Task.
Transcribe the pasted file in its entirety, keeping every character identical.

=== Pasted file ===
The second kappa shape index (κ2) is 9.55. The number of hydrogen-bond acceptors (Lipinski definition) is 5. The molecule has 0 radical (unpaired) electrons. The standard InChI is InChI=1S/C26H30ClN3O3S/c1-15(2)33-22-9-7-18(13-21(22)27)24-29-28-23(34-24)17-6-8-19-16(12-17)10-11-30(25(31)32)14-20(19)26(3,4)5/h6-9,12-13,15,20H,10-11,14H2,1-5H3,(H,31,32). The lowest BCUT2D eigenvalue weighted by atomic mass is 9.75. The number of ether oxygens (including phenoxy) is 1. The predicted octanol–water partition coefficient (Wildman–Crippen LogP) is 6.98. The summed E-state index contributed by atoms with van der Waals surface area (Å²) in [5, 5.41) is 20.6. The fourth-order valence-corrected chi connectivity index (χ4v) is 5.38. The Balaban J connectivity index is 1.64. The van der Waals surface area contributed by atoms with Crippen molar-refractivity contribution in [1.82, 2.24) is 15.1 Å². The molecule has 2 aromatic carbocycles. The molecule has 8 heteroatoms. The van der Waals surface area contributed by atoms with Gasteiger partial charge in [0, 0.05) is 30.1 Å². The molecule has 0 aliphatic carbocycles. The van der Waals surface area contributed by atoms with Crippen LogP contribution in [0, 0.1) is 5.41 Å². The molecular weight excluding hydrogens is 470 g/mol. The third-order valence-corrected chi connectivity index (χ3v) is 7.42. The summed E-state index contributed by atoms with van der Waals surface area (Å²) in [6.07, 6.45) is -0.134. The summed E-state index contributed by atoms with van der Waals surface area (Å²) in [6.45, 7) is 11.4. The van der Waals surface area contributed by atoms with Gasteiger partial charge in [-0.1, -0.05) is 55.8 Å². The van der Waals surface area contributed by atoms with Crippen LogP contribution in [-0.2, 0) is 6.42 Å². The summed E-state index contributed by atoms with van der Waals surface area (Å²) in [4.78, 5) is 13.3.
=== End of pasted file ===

The second kappa shape index (κ2) is 9.55. The number of hydrogen-bond acceptors (Lipinski definition) is 5. The molecule has 0 radical (unpaired) electrons. The standard InChI is InChI=1S/C26H30ClN3O3S/c1-15(2)33-22-9-7-18(13-21(22)27)24-29-28-23(34-24)17-6-8-19-16(12-17)10-11-30(25(31)32)14-20(19)26(3,4)5/h6-9,12-13,15,20H,10-11,14H2,1-5H3,(H,31,32). The lowest BCUT2D eigenvalue weighted by atomic mass is 9.75. The number of ether oxygens (including phenoxy) is 1. The predicted octanol–water partition coefficient (Wildman–Crippen LogP) is 6.98. The summed E-state index contributed by atoms with van der Waals surface area (Å²) in [5, 5.41) is 20.6. The fourth-order valence-corrected chi connectivity index (χ4v) is 5.38. The Balaban J connectivity index is 1.64. The van der Waals surface area contributed by atoms with Crippen molar-refractivity contribution in [1.82, 2.24) is 15.1 Å². The molecule has 2 aromatic carbocycles. The molecule has 8 heteroatoms. The van der Waals surface area contributed by atoms with Gasteiger partial charge in [0, 0.05) is 30.1 Å². The molecule has 0 aliphatic carbocycles. The van der Waals surface area contributed by atoms with Crippen LogP contribution in [0, 0.1) is 5.41 Å². The molecular weight excluding hydrogens is 470 g/mol. The third-order valence-corrected chi connectivity index (χ3v) is 7.42. The summed E-state index contributed by atoms with van der Waals surface area (Å²) in [6.07, 6.45) is -0.134. The summed E-state index contributed by atoms with van der Waals surface area (Å²) in [6.45, 7) is 11.4. The van der Waals surface area contributed by atoms with Gasteiger partial charge in [-0.1, -0.05) is 55.8 Å². The van der Waals surface area contributed by atoms with Crippen LogP contribution in [-0.2, 0) is 6.42 Å². The summed E-state index contributed by atoms with van der Waals surface area (Å²) in [4.78, 5) is 13.3.